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Say I have two threads that print something (relatively long) either to stderr or stdout, is the function to both these streams thread-safe in the sense that they will never "interleave" characters? So, for example, if I have "Hello, World", I will never get "HHellllo,, WorldWorld" Or whatever other interleaving? This is for x86, GCC, Linux > 3.0.

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@JensGustedt: I saw that, but it doesn't answer whether both stderr and stdout are thread-safe. Somewhere I read that this is not the case with stderr, and I need to make sure. –  Dervin Thunk Oct 20 '12 at 13:43
    
possible duplicate of stdout thread-safe in C on Linux? –  Kate Gregory Oct 20 '12 at 14:09
    
@DervinThunk using a written-language only form of communication has its challenges. Years ago I learned if people didn't get my meaning from what I wrote, I needed to write more clearly, not tell them off for misreading. If you want everyone to know that your question is special and different, make that clear. You'll get better answers, too. A simple "I know xyz, I've read [link to other question], and I'm asking abc" usually does the trick. –  Kate Gregory Oct 21 '12 at 1:58

2 Answers 2

I took a look at glibc, and each call to vfprintf will call the POSIX flockfile (_IO_flockfile) and funlockfile (_IO_funlockfile) on the stream.

So, the characters within a call won't get interleaved with characters from a call from another thread as only one thread can hold the lock on stdout or stderr.

All bets are off as to the ordering of multiple calls across the various threads though.

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Ok, this is the answer I was expecting. And I agree that ordering is off across various threads. Anyone has problems with this answer? –  Dervin Thunk Oct 20 '12 at 14:40
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Also, C2011 has thread support and it says equivalent things about locking on a single I/O channel across threads for a single call. However, the standards say nothing about what happens if one thread writes on stdout while another writes on stderr; those outputs could be interleaved on the screen because of concurrent execution. –  Jonathan Leffler Oct 20 '12 at 14:48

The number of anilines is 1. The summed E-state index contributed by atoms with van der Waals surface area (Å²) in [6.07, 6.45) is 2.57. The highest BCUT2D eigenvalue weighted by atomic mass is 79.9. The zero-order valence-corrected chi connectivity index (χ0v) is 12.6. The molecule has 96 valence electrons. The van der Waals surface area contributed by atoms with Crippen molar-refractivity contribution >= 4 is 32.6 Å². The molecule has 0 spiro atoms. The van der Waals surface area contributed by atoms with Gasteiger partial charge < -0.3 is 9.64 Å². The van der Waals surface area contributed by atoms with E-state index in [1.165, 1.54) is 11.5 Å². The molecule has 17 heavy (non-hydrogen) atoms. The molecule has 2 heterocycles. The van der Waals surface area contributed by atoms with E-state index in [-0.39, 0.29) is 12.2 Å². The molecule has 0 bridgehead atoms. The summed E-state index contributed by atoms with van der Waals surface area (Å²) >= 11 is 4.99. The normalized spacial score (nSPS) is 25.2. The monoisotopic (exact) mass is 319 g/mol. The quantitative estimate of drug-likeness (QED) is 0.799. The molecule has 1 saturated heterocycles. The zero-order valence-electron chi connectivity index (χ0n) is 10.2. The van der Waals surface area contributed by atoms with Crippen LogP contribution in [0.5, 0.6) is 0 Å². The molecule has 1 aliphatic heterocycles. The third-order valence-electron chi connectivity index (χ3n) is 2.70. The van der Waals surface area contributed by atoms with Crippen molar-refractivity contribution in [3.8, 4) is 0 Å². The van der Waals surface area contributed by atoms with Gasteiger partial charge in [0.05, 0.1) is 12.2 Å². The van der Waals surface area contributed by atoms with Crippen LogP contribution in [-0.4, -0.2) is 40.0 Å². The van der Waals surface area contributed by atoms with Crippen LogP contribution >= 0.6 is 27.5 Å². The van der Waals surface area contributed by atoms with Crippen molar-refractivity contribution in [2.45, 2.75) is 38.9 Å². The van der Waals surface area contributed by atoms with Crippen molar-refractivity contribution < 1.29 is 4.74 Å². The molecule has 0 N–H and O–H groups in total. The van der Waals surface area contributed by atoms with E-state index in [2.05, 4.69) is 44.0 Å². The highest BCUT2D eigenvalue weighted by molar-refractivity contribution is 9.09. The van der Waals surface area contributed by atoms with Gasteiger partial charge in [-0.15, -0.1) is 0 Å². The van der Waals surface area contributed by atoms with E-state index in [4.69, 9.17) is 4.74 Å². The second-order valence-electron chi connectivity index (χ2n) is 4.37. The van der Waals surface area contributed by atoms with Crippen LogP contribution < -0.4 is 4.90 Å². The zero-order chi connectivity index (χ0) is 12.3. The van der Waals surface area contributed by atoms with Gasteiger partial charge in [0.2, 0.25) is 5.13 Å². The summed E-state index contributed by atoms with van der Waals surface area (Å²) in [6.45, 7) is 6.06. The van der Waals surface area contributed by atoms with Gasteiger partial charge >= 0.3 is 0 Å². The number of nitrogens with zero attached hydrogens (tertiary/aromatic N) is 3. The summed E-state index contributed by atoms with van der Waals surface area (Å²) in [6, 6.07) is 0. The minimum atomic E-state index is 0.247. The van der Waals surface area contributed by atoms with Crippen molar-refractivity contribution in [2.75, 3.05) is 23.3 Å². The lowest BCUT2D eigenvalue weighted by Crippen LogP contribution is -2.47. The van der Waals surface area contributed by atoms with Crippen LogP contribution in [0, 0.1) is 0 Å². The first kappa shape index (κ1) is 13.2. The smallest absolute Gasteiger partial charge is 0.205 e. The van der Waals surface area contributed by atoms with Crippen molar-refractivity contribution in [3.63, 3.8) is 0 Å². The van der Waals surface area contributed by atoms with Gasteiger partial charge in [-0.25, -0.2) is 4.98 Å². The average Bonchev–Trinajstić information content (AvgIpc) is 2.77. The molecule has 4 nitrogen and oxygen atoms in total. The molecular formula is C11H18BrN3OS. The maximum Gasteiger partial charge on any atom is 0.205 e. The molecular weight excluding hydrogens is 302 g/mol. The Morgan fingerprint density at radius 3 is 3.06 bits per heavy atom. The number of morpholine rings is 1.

No. Even in a single-threaded program you can get interleaving because of different buffering rules. By default, stdout is line-buffered while stderr is unbuffered. You can make them both unbuffered via:

   setvbuf(stdout, NULL, _IONBF, 0)

See also stdout thread-safe in C on Linux?, particularly R.'s answer. And also Jonathan Leffler's comment.

Edit: By default, stdout will be fflush'd at the end of each line or when the buffer is full. The latter could occur in the middle of a line. Then, if stdout and stderr both have the same underlying file descriptor, the output fprintf(stderr,... could be inserted into the middle of a line.

But it can be worse. Often you wish to redirect both stderr and stdout to a file or pipe. The man page for setbuf(3) on my system notes:

If a stream refers to a terminal (as stdout normally does) it is line buffered. The standard error stream stderr is always unbuffered by default.

So in this case, stdout becomes block-buffered, and in practice it seems that almost every output to stderr is interleaved with that of stdout. This can be alleviated by addding:

   setlinebuf(stdout);

Or by making stdout unbuffered.

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What interleaving will you get in a single-threaded code? one printf will finish writing before anotther printf starts. I don't understand what you're saying, sorry. –  Dervin Thunk Oct 20 '12 at 14:03
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By default, stdout will be fflushd at the end of each line or when the buffer is full. The latter could occur in the middle of a line. Then, if stdout and stderr both have the same underlying file descriptor, the output fprintf(stderr,... could be inserted into the middle of a line. –  Joseph Quinsey Oct 20 '12 at 14:56
    
See also Jonathan Leffler's comment to stackoverflow.com/a/12989477/318716. –  Joseph Quinsey Oct 20 '12 at 15:15

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